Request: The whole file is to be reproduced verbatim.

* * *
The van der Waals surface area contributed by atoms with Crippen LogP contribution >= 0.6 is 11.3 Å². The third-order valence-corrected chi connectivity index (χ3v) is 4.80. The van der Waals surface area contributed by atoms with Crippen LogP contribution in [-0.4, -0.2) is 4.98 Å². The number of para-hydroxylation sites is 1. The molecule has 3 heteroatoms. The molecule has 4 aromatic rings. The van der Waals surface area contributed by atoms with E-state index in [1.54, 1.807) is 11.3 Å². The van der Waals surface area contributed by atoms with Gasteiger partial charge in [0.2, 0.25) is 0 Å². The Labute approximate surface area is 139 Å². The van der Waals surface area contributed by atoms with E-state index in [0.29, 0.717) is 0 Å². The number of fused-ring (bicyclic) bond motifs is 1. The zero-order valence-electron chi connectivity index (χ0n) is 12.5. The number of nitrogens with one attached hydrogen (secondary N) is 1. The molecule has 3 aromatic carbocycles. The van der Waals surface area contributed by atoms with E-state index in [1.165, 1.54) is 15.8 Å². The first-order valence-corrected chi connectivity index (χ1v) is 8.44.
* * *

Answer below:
The van der Waals surface area contributed by atoms with Crippen LogP contribution >= 0.6 is 11.3 Å². The third-order valence-corrected chi connectivity index (χ3v) is 4.80. The van der Waals surface area contributed by atoms with Crippen LogP contribution in [-0.4, -0.2) is 4.98 Å². The number of para-hydroxylation sites is 1. The molecule has 3 heteroatoms. The molecule has 4 aromatic rings. The van der Waals surface area contributed by atoms with E-state index in [1.54, 1.807) is 11.3 Å². The van der Waals surface area contributed by atoms with Gasteiger partial charge in [0.2, 0.25) is 0 Å². The Labute approximate surface area is 139 Å². The van der Waals surface area contributed by atoms with E-state index in [0.29, 0.717) is 0 Å². The number of fused-ring (bicyclic) bond motifs is 1. The zero-order valence-electron chi connectivity index (χ0n) is 12.5. The number of nitrogens with one attached hydrogen (secondary N) is 1. The molecule has 3 aromatic carbocycles. The van der Waals surface area contributed by atoms with E-state index in [1.165, 1.54) is 15.8 Å². The first-order valence-corrected chi connectivity index (χ1v) is 8.44.